Academic journal article
By Tjaden, Patricia; Thoennes, Nancy
Violence and Victims , Vol. 15, No. 4
A review of 1,785 domestic violence crime reports generated by the Colorado Springs Police Department found that 1 in 6 (16.5 percent) contained evidence the suspect stalked the victim. Female victims were significantly more likely than male victims to allege stalking by their partners (18.3 vs. 10.5 percent). Most stalkers were former rather than current intimates. Regardless of victims' gender, reports with stalking allegations were significantly less likely to mention physical abuse or victim injury in the presenting condition, to involve households with children, or to involve victims and suspects who were using alcohol at the time of the report. Female victims who alleged stalking by their partner were significantly less likely than female victims who did not allege stalking to be emotionally distraught at the time of the report, but significantly more likely to have an active restraining order against the suspect, and to sign releases to facilitate the police investigation. Police almost never charged domestic violence stalking suspects with stalking, preferring instead to charge them with harassment or violation of a restraining order.
Although stalking research is still in its infancy, several studies have established a link between stalking and violence in intimate relationships. Meloy (1998) conducted a profile of known stalkers and found that stalkers who had been sexually intimate with their victims were most likely to be violent toward their victims. Tjaden and Thoennes (1998) found that 81 percent of the women in the National Violence Against Women (NVAW) Survey who were stalked by a current or former husband or cohabiting partner also were physically assaulted by that partner, while 31 percent were raped by that partner. Tjaden and Thoennes (1998) also found that ex-husbands who stalked their partners were significantly more likely than ex-husbands who did not stalk to have engaged in emotionally abusive (e.g., shouting or swearing) and controlling behavior (e.g., limiting contact with others, jealousy, possessiveness, denying access to family income). Moracco and colleagues (1998) found that nearly a quarter (23.4 percent) of femicide victims in North Carolina who were murdered by a current or former intimate partner had been stalked before the fatal incident. And most recently, McFarlane and associates (1999) found that 76 percent of partner femicide victims and 85 percent of attempted partner femicide victims in 10 cities were stalked by their assailant in the 12 months preceding their victimization. McFarlane and colleagues (1999) also found a statistically significant association between intimate partner physical assault and stalking for both femicide and attempted femicide victims. Given these findings, it is not surprising that several researchers have recommended that stalking be considered a risk factor for further physical abuse or lethality in cases involving violence perpetrated against women by intimates (Felder & Victor, 1997; Jacobson & Gottman, 1998; McFarlane et al., 1999; Schaum & Parrish, 1995; Walker & Meloy, 1998).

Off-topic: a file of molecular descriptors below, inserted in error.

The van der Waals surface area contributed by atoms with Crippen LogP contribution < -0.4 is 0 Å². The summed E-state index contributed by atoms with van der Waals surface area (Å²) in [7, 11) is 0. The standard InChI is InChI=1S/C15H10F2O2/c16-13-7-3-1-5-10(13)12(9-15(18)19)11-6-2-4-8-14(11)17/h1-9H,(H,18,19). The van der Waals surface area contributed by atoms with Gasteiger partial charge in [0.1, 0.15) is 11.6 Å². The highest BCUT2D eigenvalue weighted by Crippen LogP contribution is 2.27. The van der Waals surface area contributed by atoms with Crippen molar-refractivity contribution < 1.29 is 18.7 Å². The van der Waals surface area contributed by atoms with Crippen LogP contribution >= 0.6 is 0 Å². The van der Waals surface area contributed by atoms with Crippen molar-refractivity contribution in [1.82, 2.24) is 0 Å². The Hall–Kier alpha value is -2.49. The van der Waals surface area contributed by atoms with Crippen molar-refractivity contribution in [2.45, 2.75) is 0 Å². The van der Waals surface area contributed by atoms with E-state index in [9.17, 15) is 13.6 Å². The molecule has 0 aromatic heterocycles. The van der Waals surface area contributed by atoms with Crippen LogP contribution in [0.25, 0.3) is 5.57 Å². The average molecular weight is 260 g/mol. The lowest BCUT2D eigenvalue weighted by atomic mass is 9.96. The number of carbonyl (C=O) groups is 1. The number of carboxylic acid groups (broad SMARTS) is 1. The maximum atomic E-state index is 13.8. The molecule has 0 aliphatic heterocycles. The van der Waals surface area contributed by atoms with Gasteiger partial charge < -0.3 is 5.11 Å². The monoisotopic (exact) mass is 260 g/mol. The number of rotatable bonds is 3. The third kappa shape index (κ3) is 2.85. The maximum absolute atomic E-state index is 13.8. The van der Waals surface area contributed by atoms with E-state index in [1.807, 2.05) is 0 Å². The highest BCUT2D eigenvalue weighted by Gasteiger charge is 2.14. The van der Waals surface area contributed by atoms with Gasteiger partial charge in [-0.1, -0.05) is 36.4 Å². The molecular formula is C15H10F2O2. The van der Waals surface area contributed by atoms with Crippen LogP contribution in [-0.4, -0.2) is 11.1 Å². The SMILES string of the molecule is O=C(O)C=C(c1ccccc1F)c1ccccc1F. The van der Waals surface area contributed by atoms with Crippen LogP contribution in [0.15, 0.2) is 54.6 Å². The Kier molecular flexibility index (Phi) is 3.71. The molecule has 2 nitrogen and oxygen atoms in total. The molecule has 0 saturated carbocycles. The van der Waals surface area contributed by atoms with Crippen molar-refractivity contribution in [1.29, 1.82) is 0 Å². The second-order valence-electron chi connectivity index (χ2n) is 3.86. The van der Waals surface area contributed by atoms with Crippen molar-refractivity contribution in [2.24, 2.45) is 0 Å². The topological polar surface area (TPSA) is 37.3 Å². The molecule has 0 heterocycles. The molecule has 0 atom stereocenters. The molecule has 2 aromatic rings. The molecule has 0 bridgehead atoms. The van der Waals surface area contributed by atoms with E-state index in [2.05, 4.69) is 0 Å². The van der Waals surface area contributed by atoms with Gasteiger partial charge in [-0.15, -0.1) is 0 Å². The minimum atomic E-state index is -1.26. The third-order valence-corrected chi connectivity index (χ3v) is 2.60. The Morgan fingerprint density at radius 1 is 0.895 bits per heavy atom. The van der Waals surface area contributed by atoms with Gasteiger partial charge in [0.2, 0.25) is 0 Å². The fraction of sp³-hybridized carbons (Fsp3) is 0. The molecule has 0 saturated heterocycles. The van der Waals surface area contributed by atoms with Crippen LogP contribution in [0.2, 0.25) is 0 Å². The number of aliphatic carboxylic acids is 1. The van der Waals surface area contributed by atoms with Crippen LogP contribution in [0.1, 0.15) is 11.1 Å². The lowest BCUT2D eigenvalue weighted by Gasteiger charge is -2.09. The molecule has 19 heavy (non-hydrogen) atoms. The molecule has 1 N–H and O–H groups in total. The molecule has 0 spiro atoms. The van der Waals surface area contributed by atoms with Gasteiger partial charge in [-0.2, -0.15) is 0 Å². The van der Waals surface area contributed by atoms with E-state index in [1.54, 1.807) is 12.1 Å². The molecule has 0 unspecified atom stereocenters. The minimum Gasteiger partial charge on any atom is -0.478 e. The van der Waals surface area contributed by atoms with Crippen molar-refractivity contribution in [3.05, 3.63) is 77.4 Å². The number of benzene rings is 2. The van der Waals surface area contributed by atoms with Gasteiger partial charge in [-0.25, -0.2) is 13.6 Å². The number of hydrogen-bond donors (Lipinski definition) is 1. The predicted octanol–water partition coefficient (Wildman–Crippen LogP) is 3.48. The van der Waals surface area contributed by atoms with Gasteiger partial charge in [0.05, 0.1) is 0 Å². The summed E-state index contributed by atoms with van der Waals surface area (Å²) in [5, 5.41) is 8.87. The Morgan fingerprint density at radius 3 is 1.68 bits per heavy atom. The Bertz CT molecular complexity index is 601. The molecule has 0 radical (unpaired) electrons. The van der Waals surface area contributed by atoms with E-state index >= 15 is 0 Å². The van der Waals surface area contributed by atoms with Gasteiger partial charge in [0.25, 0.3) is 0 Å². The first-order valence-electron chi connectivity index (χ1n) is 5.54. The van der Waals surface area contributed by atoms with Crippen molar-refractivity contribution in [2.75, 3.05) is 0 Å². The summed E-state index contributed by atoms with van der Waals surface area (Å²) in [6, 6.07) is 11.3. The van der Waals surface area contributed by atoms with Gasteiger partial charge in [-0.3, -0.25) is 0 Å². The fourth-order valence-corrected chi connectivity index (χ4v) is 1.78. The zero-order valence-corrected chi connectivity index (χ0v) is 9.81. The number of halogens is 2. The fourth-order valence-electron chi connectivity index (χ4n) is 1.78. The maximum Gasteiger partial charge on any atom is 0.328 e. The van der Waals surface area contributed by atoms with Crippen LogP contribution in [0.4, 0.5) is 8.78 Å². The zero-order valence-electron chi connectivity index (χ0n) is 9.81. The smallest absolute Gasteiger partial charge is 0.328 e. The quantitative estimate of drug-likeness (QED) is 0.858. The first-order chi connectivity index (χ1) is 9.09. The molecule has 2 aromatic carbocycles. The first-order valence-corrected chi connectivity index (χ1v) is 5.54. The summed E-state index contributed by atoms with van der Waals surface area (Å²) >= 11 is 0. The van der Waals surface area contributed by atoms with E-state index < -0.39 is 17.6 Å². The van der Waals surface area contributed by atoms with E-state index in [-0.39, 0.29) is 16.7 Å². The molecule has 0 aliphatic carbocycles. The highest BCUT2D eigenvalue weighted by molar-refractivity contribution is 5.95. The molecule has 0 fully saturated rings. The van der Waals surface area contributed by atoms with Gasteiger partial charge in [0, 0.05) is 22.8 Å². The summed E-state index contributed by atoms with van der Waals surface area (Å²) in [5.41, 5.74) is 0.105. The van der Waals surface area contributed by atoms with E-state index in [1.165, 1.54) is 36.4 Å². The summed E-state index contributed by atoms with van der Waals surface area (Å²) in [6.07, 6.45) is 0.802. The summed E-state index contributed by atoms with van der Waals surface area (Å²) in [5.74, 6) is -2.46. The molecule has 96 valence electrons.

In light of the apparent link between stalking and physical violence in intimate relationships, the U.S. Department of Justice encourages state and local jurisdictions to train police officers and other justice system officials about the potential risks associated with intimate partner stalking and the efficacy of implementing collaborative efforts to respond more effectively to domestic violence and stalking (Violence Against Women Grants Office, 1998). However, because antistalking laws have been enacted only recently (Hunzeker, 1992), there is no systematic information about the prevalence of stalking allegations in domestic violence crime reports or the use of antistalking statutes to respond to these allegations. Thus, it is unclear how often domestic violence crime reports involve stalking and whether suspects in these cases are charged with stalking. …